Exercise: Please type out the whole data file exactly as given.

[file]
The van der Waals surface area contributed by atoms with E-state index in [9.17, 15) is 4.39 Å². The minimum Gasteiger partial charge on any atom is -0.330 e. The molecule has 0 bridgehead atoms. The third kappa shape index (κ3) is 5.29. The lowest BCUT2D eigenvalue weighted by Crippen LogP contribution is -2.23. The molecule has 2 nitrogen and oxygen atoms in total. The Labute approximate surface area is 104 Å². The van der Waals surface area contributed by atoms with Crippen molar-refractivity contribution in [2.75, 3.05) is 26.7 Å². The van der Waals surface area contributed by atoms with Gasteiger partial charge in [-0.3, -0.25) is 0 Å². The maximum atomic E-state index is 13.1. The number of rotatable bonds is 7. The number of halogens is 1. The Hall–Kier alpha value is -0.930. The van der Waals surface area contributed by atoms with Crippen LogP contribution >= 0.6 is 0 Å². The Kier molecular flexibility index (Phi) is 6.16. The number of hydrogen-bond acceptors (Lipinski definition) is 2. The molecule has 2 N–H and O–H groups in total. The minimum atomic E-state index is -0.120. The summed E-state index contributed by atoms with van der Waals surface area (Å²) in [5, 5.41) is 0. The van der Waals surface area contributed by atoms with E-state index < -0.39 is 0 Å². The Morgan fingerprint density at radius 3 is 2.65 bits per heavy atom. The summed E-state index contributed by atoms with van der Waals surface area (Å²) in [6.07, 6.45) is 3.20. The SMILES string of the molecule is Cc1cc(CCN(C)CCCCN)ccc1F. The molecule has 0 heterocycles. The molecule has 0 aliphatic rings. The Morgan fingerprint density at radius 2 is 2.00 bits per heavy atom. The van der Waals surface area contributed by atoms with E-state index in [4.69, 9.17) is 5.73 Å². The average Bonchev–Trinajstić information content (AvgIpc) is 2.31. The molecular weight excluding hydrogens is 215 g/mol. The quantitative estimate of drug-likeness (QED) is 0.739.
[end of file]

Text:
The van der Waals surface area contributed by atoms with E-state index in [9.17, 15) is 4.39 Å². The minimum Gasteiger partial charge on any atom is -0.330 e. The molecule has 0 bridgehead atoms. The third kappa shape index (κ3) is 5.29. The lowest BCUT2D eigenvalue weighted by Crippen LogP contribution is -2.23. The molecule has 2 nitrogen and oxygen atoms in total. The Labute approximate surface area is 104 Å². The van der Waals surface area contributed by atoms with Crippen molar-refractivity contribution in [2.75, 3.05) is 26.7 Å². The van der Waals surface area contributed by atoms with Gasteiger partial charge in [-0.3, -0.25) is 0 Å². The maximum atomic E-state index is 13.1. The number of rotatable bonds is 7. The number of halogens is 1. The Hall–Kier alpha value is -0.930. The van der Waals surface area contributed by atoms with Crippen LogP contribution >= 0.6 is 0 Å². The Kier molecular flexibility index (Phi) is 6.16. The number of hydrogen-bond acceptors (Lipinski definition) is 2. The molecule has 2 N–H and O–H groups in total. The minimum atomic E-state index is -0.120. The summed E-state index contributed by atoms with van der Waals surface area (Å²) in [5, 5.41) is 0. The van der Waals surface area contributed by atoms with E-state index < -0.39 is 0 Å². The Morgan fingerprint density at radius 3 is 2.65 bits per heavy atom. The summed E-state index contributed by atoms with van der Waals surface area (Å²) in [6.07, 6.45) is 3.20. The SMILES string of the molecule is Cc1cc(CCN(C)CCCCN)ccc1F. The molecule has 0 heterocycles. The molecule has 0 aliphatic rings. The Morgan fingerprint density at radius 2 is 2.00 bits per heavy atom. The van der Waals surface area contributed by atoms with E-state index in [4.69, 9.17) is 5.73 Å². The average Bonchev–Trinajstić information content (AvgIpc) is 2.31. The molecular weight excluding hydrogens is 215 g/mol. The quantitative estimate of drug-likeness (QED) is 0.739.